Extending jurisdiction for BSF empowers Indian security

Extending jurisdiction for BSF empowers Indian security

Extending jurisdiction for BSF empowers Indian security


The Ministry of Home Affairs (MHA) has modified the areas of jurisdiction for the Border Security Force (BSF) to exercise its powers in the States bordering Pakistan, Bangladesh and Myanmar

The Ministry of Home Affairs (MHA) has modified the areas of jurisdiction for the Border Security Force (BSF) to exercise its powers in the States bordering Pakistan, Bangladesh and Myanmar.

This new notification makes an amendment to the 2014 notification by increasing the area of jurisdiction of the BSF in Punjab, West Bengal and Assam to 50 kms from the existing 15 kms. It also reduces the area in Gujarat to 50 kms from existing 80 kms. There are no changes to the area of jurisdiction of the BSF in either North East States or in the Union Territories of Jammu and Kashmir and Ladakh.

As usual the decision drew sharp criticism from the Opposition. The BSF released a statement after the Centre drew criticism over the change of the security force's jurisdiction along the international borders. The BSF said that the step was taken to "give uniformity to jurisdiction" across the states.

Apparently, national security concerns following the Taliban takeover of Afghanistan played a key role in the decision. The spurt in terrorist attacks in Jammu and Kashmir is a pointer to the increased anti-India activity. Narcotics traffic and smuggling in fake Indian currency notes is another concern, of course.

Punjab in particular faces Pakistani drone menace which penetrate deeper into the Indian territory and drop weapons. West Bengal and Assam have always witnessed operations of cattle smugglers and other criminals who bypass the BSF net. The increased area of jurisdiction would certainly offer the BSF a greater strength in nabbing the criminals and terror elements.

The new notification empowers the BSF to search, seize and arrest only in respect to the Passport Act of 1967, the Passport (Entry into India) Act of 1920 and under the specified sections of the Criminal Procedure Code (CrPC) in the amended area of jurisdiction. This is a point that has gone unnoticed or deliberately ignored by the critics of the new policy.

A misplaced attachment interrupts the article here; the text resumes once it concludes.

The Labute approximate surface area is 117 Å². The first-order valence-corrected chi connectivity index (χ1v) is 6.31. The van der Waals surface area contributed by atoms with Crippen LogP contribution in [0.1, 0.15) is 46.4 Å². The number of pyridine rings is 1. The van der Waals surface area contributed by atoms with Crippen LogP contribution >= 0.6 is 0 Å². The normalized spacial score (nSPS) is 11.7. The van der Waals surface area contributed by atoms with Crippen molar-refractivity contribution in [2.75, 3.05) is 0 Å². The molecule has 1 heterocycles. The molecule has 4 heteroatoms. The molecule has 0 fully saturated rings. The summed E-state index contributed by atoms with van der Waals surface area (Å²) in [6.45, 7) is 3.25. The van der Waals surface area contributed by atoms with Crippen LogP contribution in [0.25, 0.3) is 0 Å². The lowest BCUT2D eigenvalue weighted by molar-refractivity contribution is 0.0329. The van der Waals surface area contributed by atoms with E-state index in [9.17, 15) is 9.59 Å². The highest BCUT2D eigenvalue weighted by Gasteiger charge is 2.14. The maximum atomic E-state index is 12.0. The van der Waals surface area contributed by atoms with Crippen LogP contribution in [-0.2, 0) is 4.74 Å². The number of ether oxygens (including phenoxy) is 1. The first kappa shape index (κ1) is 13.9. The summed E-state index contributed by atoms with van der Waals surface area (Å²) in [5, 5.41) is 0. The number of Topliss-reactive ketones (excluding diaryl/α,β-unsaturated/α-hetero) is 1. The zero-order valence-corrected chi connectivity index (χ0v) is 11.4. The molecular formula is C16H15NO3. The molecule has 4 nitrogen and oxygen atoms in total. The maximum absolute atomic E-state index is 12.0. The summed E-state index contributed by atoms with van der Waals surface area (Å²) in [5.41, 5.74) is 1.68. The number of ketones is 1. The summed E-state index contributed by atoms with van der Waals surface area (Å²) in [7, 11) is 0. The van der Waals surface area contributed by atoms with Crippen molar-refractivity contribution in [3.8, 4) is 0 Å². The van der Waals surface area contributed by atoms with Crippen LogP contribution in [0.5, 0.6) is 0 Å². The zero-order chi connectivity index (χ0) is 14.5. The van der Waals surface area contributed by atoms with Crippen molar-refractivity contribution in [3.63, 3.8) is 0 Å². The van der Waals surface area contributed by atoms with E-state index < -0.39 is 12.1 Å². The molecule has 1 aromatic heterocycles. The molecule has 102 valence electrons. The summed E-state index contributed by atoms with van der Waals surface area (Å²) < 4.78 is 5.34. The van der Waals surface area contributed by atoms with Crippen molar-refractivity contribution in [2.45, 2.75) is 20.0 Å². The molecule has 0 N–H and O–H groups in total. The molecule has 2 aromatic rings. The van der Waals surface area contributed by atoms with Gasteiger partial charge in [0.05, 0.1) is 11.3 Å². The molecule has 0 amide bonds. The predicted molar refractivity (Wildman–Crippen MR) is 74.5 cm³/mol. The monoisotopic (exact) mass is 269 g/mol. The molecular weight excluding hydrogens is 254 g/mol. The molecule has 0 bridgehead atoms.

The BSF cannot, even after the amendment, apply its powers or interfere with the Customs Act, the Central Excise and Salt Act, the Narcotics and Psychotropic (NDPS) Act and the Foreign Exchange Regulation Act, 1947 in the extended area. It has got to confine itself in respect of these Acts to the earlier 15 kms range alone in Punjab, West Bengal and Assam and 80 kms for Gujarat.

The amendment now is aimed at controlling illegal migration too apart from cross-border crimes. Again, we should note that the powers to investigate or prosecute do not lie with the BSF. All that it could do in the event of catching someone is to handover the person and all seized materials to the State police within 24 hours of preliminary interrogation.

That being the case, why should there be these amendments at all? Well, as stated earlier, the imperative of such extension of jurisdiction was felt necessary in view of the excitement among the anti-India elements both within and across the borders. There is little to read it as an attack on federalism as the Congress and TMC governments termed it or as an infringement on the rights of the State. The ground reality does not change in the States. It is the local police that has all the powers.

Yet another reality that should not be overlooked is the fact that the BSF always coordinates its work with the local police by taking their help. Whatever the present government has done is just an experiment aimed at safeguarding our borders. In fact, the previous UPA regime too attempted to change the area of jurisdiction in 2011 itself.

The Rajya Sabha saw the Border Security Force (Amendment) Bill introduced wherein it was proposed to insert "or in any part of the territory thereof" in place of "adjoining the borders of India". The then Congress government said the BSF role should be extended and expanded to strengthen internal vigil and security too and that such a provision was already there for the Acts governing the CRPF, ITBP and the SSB (Sashastra Seema Bal).

A closer perusal of the BSF activity shows us that it always prefers to work in tandem with the local police force everywhere. Traditionally, the BSF confines itself to cross border issues but when it comes to acting against the criminals emanating from the neighbouring countries, it is the local police that has the powers and the BSF does not disturb the balance in any way. Even the BSF personnel are aware of the fact that they are not knowledgeable of the local laws.

The police of the border States has an excellent rapport with the BSF and always cooperate with the latter in case of any operation in civilian areas. The BSF knows that the local populations are not favourably disposed towards it and the local police is the best bet under such circumstances.

Extension of the jurisdiction now to help the BSF zero in on the criminal or anti-Indian elements will only help the country in the long run. It is common knowledge that though the BSF has information about such activities and perpetrators of the same, it feels helpless due to its limited jurisdiction.

The amendment is yet to get the approval of both the houses of the Parliament. Meanwhile, the TMC members sought a greater discussion on the notification and the Parliamentary Standing Committee on Home Affairs had conceded the same. Let us hope that politics do not interfere with governance matters in this issue too. The Union Home Ministry would do well to sensitise the police force as well as the BSF to the needs of the changed scenario in States concerned.

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